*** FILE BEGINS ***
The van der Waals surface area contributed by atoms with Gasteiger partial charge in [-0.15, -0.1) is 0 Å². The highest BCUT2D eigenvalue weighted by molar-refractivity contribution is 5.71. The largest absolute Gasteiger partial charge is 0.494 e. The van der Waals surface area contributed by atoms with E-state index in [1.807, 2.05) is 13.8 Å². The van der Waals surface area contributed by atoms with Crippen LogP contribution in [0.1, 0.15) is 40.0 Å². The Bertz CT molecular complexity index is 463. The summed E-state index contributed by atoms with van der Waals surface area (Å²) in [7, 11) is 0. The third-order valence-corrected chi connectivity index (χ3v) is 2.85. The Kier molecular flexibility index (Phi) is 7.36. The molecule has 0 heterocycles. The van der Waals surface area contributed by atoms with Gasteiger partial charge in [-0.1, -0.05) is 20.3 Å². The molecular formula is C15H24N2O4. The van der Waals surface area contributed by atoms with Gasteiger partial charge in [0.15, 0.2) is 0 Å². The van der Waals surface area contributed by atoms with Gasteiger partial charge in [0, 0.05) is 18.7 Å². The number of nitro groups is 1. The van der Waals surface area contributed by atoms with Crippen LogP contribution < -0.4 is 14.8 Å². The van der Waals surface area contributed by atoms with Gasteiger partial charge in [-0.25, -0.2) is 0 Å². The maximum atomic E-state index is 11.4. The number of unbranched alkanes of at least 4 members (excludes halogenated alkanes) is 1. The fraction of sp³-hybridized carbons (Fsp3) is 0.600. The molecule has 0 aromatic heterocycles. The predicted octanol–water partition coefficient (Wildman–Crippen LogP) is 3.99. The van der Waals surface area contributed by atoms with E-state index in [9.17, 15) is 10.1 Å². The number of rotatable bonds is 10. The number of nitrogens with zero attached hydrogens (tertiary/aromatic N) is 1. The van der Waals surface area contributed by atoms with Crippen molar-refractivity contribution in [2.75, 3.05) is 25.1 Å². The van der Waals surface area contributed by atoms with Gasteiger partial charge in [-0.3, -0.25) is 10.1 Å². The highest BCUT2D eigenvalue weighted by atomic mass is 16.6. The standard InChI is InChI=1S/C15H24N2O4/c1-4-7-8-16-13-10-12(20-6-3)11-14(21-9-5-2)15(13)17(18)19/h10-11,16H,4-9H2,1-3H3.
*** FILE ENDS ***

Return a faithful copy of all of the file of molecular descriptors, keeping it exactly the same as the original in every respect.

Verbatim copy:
The van der Waals surface area contributed by atoms with Gasteiger partial charge in [-0.15, -0.1) is 0 Å². The highest BCUT2D eigenvalue weighted by molar-refractivity contribution is 5.71. The largest absolute Gasteiger partial charge is 0.494 e. The van der Waals surface area contributed by atoms with E-state index in [1.807, 2.05) is 13.8 Å². The van der Waals surface area contributed by atoms with Crippen LogP contribution in [0.1, 0.15) is 40.0 Å². The Bertz CT molecular complexity index is 463. The summed E-state index contributed by atoms with van der Waals surface area (Å²) in [7, 11) is 0. The third-order valence-corrected chi connectivity index (χ3v) is 2.85. The Kier molecular flexibility index (Phi) is 7.36. The molecule has 0 heterocycles. The van der Waals surface area contributed by atoms with Gasteiger partial charge in [-0.1, -0.05) is 20.3 Å². The molecular formula is C15H24N2O4. The van der Waals surface area contributed by atoms with Gasteiger partial charge in [0.15, 0.2) is 0 Å². The van der Waals surface area contributed by atoms with Gasteiger partial charge in [0, 0.05) is 18.7 Å². The number of nitro groups is 1. The van der Waals surface area contributed by atoms with Crippen LogP contribution < -0.4 is 14.8 Å². The van der Waals surface area contributed by atoms with Gasteiger partial charge in [-0.25, -0.2) is 0 Å². The maximum atomic E-state index is 11.4. The number of unbranched alkanes of at least 4 members (excludes halogenated alkanes) is 1. The fraction of sp³-hybridized carbons (Fsp3) is 0.600. The molecule has 0 aromatic heterocycles. The predicted octanol–water partition coefficient (Wildman–Crippen LogP) is 3.99. The van der Waals surface area contributed by atoms with E-state index in [9.17, 15) is 10.1 Å². The number of rotatable bonds is 10. The number of nitrogens with zero attached hydrogens (tertiary/aromatic N) is 1. The van der Waals surface area contributed by atoms with Crippen molar-refractivity contribution in [2.75, 3.05) is 25.1 Å². The van der Waals surface area contributed by atoms with Gasteiger partial charge in [-0.3, -0.25) is 10.1 Å². The highest BCUT2D eigenvalue weighted by atomic mass is 16.6. The standard InChI is InChI=1S/C15H24N2O4/c1-4-7-8-16-13-10-12(20-6-3)11-14(21-9-5-2)15(13)17(18)19/h10-11,16H,4-9H2,1-3H3.